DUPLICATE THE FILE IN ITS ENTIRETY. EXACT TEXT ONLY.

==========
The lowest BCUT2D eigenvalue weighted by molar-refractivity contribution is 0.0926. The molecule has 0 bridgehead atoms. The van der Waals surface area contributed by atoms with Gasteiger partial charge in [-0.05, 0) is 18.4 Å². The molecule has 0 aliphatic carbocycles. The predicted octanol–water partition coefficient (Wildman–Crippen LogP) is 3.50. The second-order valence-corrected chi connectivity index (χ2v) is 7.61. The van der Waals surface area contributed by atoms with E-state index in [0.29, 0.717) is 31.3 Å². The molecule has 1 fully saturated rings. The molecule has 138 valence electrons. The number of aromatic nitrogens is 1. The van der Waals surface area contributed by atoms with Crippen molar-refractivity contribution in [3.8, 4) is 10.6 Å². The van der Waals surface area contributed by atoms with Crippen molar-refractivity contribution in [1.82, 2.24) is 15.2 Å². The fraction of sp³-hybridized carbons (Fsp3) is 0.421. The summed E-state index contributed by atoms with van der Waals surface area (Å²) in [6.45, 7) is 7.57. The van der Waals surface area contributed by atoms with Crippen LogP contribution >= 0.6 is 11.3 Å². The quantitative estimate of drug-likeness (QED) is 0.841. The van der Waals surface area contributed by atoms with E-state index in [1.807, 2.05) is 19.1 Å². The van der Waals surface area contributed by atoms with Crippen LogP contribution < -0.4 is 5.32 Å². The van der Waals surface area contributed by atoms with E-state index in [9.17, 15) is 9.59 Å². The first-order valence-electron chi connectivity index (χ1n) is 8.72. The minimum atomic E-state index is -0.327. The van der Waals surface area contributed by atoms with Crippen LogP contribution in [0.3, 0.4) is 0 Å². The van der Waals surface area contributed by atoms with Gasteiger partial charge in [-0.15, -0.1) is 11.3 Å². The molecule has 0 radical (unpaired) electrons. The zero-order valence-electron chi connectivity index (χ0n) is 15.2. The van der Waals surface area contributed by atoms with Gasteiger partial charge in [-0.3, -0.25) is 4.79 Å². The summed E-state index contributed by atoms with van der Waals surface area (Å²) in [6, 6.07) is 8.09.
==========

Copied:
The lowest BCUT2D eigenvalue weighted by molar-refractivity contribution is 0.0926. The molecule has 0 bridgehead atoms. The van der Waals surface area contributed by atoms with Gasteiger partial charge in [-0.05, 0) is 18.4 Å². The molecule has 0 aliphatic carbocycles. The predicted octanol–water partition coefficient (Wildman–Crippen LogP) is 3.50. The second-order valence-corrected chi connectivity index (χ2v) is 7.61. The van der Waals surface area contributed by atoms with E-state index in [0.29, 0.717) is 31.3 Å². The molecule has 1 fully saturated rings. The molecule has 138 valence electrons. The number of aromatic nitrogens is 1. The van der Waals surface area contributed by atoms with Crippen molar-refractivity contribution in [3.8, 4) is 10.6 Å². The van der Waals surface area contributed by atoms with Crippen molar-refractivity contribution in [1.82, 2.24) is 15.2 Å². The fraction of sp³-hybridized carbons (Fsp3) is 0.421. The summed E-state index contributed by atoms with van der Waals surface area (Å²) in [6.45, 7) is 7.57. The van der Waals surface area contributed by atoms with Crippen LogP contribution >= 0.6 is 11.3 Å². The quantitative estimate of drug-likeness (QED) is 0.841. The van der Waals surface area contributed by atoms with E-state index in [1.807, 2.05) is 19.1 Å². The van der Waals surface area contributed by atoms with Crippen LogP contribution < -0.4 is 5.32 Å². The van der Waals surface area contributed by atoms with E-state index in [9.17, 15) is 9.59 Å². The first-order valence-electron chi connectivity index (χ1n) is 8.72. The minimum atomic E-state index is -0.327. The van der Waals surface area contributed by atoms with Crippen LogP contribution in [0.3, 0.4) is 0 Å². The van der Waals surface area contributed by atoms with Gasteiger partial charge in [-0.15, -0.1) is 11.3 Å². The molecule has 0 radical (unpaired) electrons. The zero-order valence-electron chi connectivity index (χ0n) is 15.2. The van der Waals surface area contributed by atoms with Gasteiger partial charge in [-0.3, -0.25) is 4.79 Å². The summed E-state index contributed by atoms with van der Waals surface area (Å²) in [6, 6.07) is 8.09.